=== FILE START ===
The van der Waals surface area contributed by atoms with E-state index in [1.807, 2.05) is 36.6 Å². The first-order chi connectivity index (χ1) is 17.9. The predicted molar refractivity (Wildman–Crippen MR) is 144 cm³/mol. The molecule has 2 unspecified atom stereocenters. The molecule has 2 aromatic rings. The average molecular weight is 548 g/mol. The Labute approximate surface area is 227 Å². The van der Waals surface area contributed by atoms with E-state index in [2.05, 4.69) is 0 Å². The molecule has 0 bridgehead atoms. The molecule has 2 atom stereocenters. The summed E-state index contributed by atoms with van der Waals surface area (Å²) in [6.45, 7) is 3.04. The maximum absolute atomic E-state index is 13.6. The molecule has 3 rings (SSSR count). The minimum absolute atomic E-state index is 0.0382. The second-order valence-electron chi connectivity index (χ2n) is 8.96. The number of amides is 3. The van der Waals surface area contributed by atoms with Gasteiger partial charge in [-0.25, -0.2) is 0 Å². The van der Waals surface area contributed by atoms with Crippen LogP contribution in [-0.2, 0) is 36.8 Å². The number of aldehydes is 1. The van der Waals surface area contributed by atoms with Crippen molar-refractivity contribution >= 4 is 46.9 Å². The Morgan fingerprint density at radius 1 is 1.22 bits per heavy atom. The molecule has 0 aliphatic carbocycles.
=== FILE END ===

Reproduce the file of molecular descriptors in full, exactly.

The van der Waals surface area contributed by atoms with E-state index in [1.807, 2.05) is 36.6 Å². The first-order chi connectivity index (χ1) is 17.9. The predicted molar refractivity (Wildman–Crippen MR) is 144 cm³/mol. The molecule has 2 unspecified atom stereocenters. The molecule has 2 aromatic rings. The average molecular weight is 548 g/mol. The Labute approximate surface area is 227 Å². The van der Waals surface area contributed by atoms with E-state index in [2.05, 4.69) is 0 Å². The molecule has 0 bridgehead atoms. The molecule has 2 atom stereocenters. The summed E-state index contributed by atoms with van der Waals surface area (Å²) in [6.45, 7) is 3.04. The maximum absolute atomic E-state index is 13.6. The molecule has 3 rings (SSSR count). The minimum absolute atomic E-state index is 0.0382. The second-order valence-electron chi connectivity index (χ2n) is 8.96. The number of amides is 3. The van der Waals surface area contributed by atoms with Gasteiger partial charge in [-0.25, -0.2) is 0 Å². The van der Waals surface area contributed by atoms with Crippen LogP contribution in [-0.2, 0) is 36.8 Å². The number of aldehydes is 1. The van der Waals surface area contributed by atoms with Crippen molar-refractivity contribution >= 4 is 46.9 Å². The Morgan fingerprint density at radius 1 is 1.22 bits per heavy atom. The molecule has 0 aliphatic carbocycles.